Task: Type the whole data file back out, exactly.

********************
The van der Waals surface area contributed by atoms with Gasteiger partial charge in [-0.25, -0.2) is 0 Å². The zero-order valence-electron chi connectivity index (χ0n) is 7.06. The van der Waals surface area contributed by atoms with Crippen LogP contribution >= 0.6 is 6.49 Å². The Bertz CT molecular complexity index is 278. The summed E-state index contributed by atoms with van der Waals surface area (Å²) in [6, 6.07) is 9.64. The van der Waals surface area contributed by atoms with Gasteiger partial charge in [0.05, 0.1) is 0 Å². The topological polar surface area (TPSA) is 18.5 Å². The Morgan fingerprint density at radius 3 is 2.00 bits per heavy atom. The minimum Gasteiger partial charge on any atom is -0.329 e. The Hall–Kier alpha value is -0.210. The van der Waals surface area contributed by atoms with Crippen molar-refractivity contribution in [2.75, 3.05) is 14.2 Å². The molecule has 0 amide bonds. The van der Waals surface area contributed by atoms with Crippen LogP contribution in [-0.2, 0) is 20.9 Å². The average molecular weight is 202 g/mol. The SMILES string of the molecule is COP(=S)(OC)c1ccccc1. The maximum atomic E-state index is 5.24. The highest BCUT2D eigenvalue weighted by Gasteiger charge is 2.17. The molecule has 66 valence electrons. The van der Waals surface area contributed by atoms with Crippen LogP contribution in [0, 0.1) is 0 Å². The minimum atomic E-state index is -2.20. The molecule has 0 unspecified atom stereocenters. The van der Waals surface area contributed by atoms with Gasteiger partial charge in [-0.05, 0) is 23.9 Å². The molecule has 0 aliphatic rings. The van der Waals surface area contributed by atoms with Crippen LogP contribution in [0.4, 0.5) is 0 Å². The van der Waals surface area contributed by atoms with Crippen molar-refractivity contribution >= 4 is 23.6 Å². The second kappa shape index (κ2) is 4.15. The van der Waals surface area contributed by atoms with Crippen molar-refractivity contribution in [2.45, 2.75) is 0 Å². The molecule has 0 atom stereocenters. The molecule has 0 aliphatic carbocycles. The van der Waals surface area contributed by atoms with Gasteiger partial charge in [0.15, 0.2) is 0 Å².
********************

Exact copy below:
The van der Waals surface area contributed by atoms with Gasteiger partial charge in [-0.25, -0.2) is 0 Å². The zero-order valence-electron chi connectivity index (χ0n) is 7.06. The van der Waals surface area contributed by atoms with Crippen LogP contribution >= 0.6 is 6.49 Å². The Bertz CT molecular complexity index is 278. The summed E-state index contributed by atoms with van der Waals surface area (Å²) in [6, 6.07) is 9.64. The van der Waals surface area contributed by atoms with Gasteiger partial charge in [0.05, 0.1) is 0 Å². The topological polar surface area (TPSA) is 18.5 Å². The Morgan fingerprint density at radius 3 is 2.00 bits per heavy atom. The minimum Gasteiger partial charge on any atom is -0.329 e. The Hall–Kier alpha value is -0.210. The van der Waals surface area contributed by atoms with Crippen molar-refractivity contribution in [2.75, 3.05) is 14.2 Å². The molecule has 0 amide bonds. The van der Waals surface area contributed by atoms with Crippen LogP contribution in [-0.2, 0) is 20.9 Å². The average molecular weight is 202 g/mol. The SMILES string of the molecule is COP(=S)(OC)c1ccccc1. The maximum atomic E-state index is 5.24. The highest BCUT2D eigenvalue weighted by Gasteiger charge is 2.17. The molecule has 66 valence electrons. The van der Waals surface area contributed by atoms with Crippen LogP contribution in [0, 0.1) is 0 Å². The minimum atomic E-state index is -2.20. The molecule has 0 unspecified atom stereocenters. The van der Waals surface area contributed by atoms with Gasteiger partial charge in [-0.05, 0) is 23.9 Å². The molecule has 0 aliphatic rings. The van der Waals surface area contributed by atoms with Crippen LogP contribution in [0.4, 0.5) is 0 Å². The van der Waals surface area contributed by atoms with Crippen molar-refractivity contribution >= 4 is 23.6 Å². The second kappa shape index (κ2) is 4.15. The van der Waals surface area contributed by atoms with Crippen molar-refractivity contribution in [2.45, 2.75) is 0 Å². The molecule has 0 atom stereocenters. The molecule has 0 aliphatic carbocycles. The van der Waals surface area contributed by atoms with Gasteiger partial charge in [0.15, 0.2) is 0 Å².